RABAT (AFP) - Moroccans voted Friday in the first legislative election since the king introduced constitutional reforms in response to the Arab Spring uprisings, with an Islamist party expected to make strong gains.
The main contenders in the election, the second in north Africa since the Arab Spring began, are the moderately Islamist Justice and Development party and a handful of liberal, secular parties.
The election comes less than five months after a July referendum overwhelmingly approved a new constitution proposed by King Mohammed VI as autocratic regimes toppled in nearby Tunisia, Egypt, and Libya.
Under the amended constitution some of the powers of the king, who hails from a monarchy that has ruled Morocco for 350 years, were transferred to parliament and the prime minister, who now must be appointed from the party which wins the most seats in the assembly.
But the 47-year-old monarch remains the head of state and the military and still appoints ambassadors and diplomats.
Analysts said a high voter turnout would give credibility to the reforms.
Throughout the day commercials broadcast on television urged Moroccans to "carry out their national duty" by voting while newscasts repeatedly explained how people could find out where their polling station is located.
Morocco's pro-reform February 20 protest movement had called on voters to boycott the elections. It says the constitutional reforms are insufficient.
Provisional interior ministry figures put the turnout at 45 percent, up from 37 percent in the last parliamentary election in 2007 but lower than the 51.6 percent turnout recorded in 2002.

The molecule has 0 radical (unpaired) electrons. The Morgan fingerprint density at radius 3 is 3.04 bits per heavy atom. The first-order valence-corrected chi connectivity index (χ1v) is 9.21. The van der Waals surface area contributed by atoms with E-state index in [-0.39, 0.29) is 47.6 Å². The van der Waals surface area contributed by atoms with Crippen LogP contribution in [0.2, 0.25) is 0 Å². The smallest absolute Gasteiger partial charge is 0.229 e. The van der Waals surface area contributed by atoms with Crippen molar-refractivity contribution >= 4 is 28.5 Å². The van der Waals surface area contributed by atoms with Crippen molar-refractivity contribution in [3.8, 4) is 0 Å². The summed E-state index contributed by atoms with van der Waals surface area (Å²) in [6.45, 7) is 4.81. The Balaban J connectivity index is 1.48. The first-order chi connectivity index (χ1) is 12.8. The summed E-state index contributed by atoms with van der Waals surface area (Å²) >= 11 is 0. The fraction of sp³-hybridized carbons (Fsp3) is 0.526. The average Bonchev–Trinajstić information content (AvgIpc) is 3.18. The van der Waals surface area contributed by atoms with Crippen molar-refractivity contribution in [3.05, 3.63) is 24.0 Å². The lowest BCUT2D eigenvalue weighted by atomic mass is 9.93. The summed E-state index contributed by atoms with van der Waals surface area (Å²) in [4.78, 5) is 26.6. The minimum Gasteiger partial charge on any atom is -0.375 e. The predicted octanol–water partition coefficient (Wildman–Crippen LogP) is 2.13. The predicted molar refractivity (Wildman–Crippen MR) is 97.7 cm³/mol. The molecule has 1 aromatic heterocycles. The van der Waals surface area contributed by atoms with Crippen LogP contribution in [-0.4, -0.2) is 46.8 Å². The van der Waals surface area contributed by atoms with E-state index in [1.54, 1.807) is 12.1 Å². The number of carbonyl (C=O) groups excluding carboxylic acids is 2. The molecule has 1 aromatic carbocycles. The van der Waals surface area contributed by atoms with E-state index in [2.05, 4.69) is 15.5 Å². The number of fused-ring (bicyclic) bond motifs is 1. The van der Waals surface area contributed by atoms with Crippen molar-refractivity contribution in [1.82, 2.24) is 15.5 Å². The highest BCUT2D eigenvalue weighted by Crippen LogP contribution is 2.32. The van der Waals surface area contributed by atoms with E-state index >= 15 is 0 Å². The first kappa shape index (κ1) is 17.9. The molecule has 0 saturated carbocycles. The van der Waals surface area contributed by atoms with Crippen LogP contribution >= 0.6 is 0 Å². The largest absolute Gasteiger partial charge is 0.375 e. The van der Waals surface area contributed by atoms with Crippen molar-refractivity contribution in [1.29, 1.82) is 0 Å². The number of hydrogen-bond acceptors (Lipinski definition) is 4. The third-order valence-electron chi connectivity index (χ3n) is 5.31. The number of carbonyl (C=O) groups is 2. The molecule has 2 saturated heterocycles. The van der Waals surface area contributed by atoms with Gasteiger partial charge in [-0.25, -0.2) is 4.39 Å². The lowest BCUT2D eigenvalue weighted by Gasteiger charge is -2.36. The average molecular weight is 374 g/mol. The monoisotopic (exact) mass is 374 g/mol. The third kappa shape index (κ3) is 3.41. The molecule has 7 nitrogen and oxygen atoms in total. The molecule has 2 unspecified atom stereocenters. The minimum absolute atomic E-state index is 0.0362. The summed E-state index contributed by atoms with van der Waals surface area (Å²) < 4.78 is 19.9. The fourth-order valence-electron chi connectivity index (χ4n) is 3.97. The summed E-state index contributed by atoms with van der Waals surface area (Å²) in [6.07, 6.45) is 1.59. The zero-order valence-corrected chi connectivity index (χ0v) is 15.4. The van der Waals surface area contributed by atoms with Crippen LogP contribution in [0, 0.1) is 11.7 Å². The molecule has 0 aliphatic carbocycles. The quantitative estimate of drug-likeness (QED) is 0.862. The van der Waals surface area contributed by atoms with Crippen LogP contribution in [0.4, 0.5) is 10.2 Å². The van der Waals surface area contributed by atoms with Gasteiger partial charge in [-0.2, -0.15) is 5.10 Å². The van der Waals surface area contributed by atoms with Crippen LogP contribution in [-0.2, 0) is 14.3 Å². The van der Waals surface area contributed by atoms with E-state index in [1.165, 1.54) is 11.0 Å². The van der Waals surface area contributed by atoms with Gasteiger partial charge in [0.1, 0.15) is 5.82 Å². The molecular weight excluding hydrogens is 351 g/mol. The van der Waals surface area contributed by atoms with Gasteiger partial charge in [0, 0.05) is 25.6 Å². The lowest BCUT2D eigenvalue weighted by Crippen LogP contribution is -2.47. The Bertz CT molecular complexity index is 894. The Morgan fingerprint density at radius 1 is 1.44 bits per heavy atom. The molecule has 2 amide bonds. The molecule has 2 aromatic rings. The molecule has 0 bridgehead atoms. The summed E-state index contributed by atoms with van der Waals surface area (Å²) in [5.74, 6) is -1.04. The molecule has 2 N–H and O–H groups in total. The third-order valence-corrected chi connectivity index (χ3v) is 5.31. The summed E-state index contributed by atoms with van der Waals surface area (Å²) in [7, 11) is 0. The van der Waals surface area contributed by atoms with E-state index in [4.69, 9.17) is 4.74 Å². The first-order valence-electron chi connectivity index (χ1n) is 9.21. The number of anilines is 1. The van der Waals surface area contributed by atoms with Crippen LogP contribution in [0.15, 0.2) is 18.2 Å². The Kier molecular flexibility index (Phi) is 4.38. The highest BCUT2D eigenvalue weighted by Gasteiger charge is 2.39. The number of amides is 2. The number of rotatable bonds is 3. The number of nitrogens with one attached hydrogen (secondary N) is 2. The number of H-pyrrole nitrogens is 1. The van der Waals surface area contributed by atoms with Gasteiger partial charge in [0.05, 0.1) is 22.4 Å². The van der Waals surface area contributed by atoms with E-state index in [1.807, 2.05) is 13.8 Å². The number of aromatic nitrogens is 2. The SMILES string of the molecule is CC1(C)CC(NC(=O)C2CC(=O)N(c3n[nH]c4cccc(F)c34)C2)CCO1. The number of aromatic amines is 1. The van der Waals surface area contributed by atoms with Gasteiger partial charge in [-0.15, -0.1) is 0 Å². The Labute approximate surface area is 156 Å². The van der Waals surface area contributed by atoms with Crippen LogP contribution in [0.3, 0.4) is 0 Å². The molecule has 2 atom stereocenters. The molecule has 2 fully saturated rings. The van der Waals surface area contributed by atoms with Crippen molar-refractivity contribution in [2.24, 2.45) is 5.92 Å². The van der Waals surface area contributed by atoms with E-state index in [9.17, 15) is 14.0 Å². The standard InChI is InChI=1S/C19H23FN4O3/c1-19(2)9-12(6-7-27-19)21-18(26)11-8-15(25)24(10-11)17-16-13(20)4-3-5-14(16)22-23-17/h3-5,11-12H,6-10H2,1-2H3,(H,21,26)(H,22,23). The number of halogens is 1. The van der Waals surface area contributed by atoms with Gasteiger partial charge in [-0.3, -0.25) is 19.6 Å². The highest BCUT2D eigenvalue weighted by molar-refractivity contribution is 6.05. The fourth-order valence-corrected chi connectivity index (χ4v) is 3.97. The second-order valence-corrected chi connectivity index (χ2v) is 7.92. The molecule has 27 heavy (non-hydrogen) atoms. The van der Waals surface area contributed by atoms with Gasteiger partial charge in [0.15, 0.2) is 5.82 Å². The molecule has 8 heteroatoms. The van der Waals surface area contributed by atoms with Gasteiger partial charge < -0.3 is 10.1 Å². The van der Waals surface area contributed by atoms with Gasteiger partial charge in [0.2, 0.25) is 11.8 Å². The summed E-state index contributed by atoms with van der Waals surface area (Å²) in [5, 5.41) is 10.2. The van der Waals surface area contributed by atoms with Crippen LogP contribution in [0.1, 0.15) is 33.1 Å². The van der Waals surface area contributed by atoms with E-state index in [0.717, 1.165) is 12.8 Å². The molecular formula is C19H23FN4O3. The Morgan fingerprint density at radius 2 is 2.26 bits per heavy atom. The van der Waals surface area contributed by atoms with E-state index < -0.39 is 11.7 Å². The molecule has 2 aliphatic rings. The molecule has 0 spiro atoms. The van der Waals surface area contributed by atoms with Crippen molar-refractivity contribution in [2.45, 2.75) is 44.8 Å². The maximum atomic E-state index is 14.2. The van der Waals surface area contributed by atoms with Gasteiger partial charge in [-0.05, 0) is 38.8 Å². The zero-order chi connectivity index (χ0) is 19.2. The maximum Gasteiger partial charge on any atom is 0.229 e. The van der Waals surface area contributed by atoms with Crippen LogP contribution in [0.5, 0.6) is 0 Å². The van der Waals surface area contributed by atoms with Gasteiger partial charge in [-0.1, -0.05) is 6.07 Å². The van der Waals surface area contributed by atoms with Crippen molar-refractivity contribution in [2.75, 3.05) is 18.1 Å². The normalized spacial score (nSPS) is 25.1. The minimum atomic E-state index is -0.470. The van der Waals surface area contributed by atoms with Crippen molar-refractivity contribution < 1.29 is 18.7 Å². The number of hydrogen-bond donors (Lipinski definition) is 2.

"The election took place in a normal context, under a climate of mobilization and a sense of responsibility," Interior Minister Taib Cherkaoui told a news conference called to give the turnout figures.
Final election results will only be announced on Sunday afternoon, the minister added. The government had previously said the final results would be given on Saturday.
Opinion polls are not allowed in Morocco, but some observers said Justice and Development could emerge with the most votes after similar success by a moderate Islamist party in Tunisia's first democratic election last month.
Its main rivals are Prime Minister Abbas El Fassi's centre-right Independence party and the Coalition for Democracy, an eight-party pro-monarchy bloc that includes two of the five governing parties.
Communications Minister Khalid Naciri said "the electoral competition was tough...the process of democratic maturation is really entrenched."
"The public powers did everything to ensure that this vote was a healthy and transparent democratic moment," he added.
The Independence party took the most votes in the 2007 election, winning 52 seats, followed closely by the Justice and Development Party with 47.
The Islamist party focused initially on social issues, such as opposition to summer music festivals and the sale of alcohol, but has shifted to issues with broader voter appeal like the fight against corruption and high unemployment.
"I am going to vote for Justice and Development Party. I want to see what they are capable of," said 20-year-old Fatima, who covered her hair with a headscarf as she waited to cast her ballot at a polling station in the Casablanca slum of Sidi Moumen.
Morocco's complex proportional representation system lends itself to fractured parliaments and no party is expected to obtain an absolute majority on its own so the winner will have to govern in a coalition.
In all, 31 parties are vying for the 395 seats in the lower house of parliament -- 70 more than during the last election.
Of the assembly's 395 members, 305 are elected from electoral lists put together by the the parties in 92 constituencies.
The remaining 90 seats are elected from a so-called national list, with 60 seats reserved for women and the remaining 30 seats set aside for candidates under the age of 40.